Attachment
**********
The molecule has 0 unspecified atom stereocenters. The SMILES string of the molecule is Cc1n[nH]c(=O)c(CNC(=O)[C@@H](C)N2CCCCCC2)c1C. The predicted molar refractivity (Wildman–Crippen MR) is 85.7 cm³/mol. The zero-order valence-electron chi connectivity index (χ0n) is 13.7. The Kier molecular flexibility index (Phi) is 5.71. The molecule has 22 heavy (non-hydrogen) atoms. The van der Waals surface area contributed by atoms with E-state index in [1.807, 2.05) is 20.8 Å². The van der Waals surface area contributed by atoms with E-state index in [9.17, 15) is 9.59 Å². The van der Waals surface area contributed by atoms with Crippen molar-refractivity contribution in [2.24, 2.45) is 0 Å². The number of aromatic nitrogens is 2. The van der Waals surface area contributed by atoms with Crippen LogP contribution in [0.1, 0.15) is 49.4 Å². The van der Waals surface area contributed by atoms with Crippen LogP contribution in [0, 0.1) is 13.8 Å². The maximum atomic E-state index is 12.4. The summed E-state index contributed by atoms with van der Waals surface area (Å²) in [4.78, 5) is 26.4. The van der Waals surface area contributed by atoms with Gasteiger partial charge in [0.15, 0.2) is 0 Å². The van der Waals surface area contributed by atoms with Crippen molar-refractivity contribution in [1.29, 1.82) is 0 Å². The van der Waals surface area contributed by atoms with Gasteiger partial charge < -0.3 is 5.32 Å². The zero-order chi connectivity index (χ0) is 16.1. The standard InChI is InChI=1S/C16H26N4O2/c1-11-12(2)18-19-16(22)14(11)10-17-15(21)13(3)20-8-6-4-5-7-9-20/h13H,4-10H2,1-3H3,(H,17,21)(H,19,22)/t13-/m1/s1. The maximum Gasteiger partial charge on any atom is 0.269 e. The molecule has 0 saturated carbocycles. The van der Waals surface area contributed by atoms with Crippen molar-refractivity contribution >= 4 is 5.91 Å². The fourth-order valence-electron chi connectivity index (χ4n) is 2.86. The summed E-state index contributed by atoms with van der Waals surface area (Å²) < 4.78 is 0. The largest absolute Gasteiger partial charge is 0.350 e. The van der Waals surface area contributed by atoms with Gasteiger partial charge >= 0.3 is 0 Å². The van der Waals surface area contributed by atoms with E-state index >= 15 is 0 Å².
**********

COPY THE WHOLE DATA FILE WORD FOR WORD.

The molecule has 0 unspecified atom stereocenters. The SMILES string of the molecule is Cc1n[nH]c(=O)c(CNC(=O)[C@@H](C)N2CCCCCC2)c1C. The predicted molar refractivity (Wildman–Crippen MR) is 85.7 cm³/mol. The zero-order valence-electron chi connectivity index (χ0n) is 13.7. The Kier molecular flexibility index (Phi) is 5.71. The molecule has 22 heavy (non-hydrogen) atoms. The van der Waals surface area contributed by atoms with E-state index in [1.807, 2.05) is 20.8 Å². The van der Waals surface area contributed by atoms with E-state index in [9.17, 15) is 9.59 Å². The van der Waals surface area contributed by atoms with Crippen molar-refractivity contribution in [2.24, 2.45) is 0 Å². The number of aromatic nitrogens is 2. The van der Waals surface area contributed by atoms with Crippen LogP contribution in [0.1, 0.15) is 49.4 Å². The van der Waals surface area contributed by atoms with Crippen LogP contribution in [0, 0.1) is 13.8 Å². The maximum atomic E-state index is 12.4. The summed E-state index contributed by atoms with van der Waals surface area (Å²) in [4.78, 5) is 26.4. The van der Waals surface area contributed by atoms with Gasteiger partial charge in [0.15, 0.2) is 0 Å². The van der Waals surface area contributed by atoms with Crippen molar-refractivity contribution in [1.29, 1.82) is 0 Å². The van der Waals surface area contributed by atoms with Gasteiger partial charge < -0.3 is 5.32 Å². The zero-order chi connectivity index (χ0) is 16.1. The standard InChI is InChI=1S/C16H26N4O2/c1-11-12(2)18-19-16(22)14(11)10-17-15(21)13(3)20-8-6-4-5-7-9-20/h13H,4-10H2,1-3H3,(H,17,21)(H,19,22)/t13-/m1/s1. The maximum Gasteiger partial charge on any atom is 0.269 e. The molecule has 0 saturated carbocycles. The van der Waals surface area contributed by atoms with Crippen molar-refractivity contribution >= 4 is 5.91 Å². The fourth-order valence-electron chi connectivity index (χ4n) is 2.86. The summed E-state index contributed by atoms with van der Waals surface area (Å²) < 4.78 is 0. The largest absolute Gasteiger partial charge is 0.350 e. The van der Waals surface area contributed by atoms with Gasteiger partial charge >= 0.3 is 0 Å². The van der Waals surface area contributed by atoms with E-state index >= 15 is 0 Å².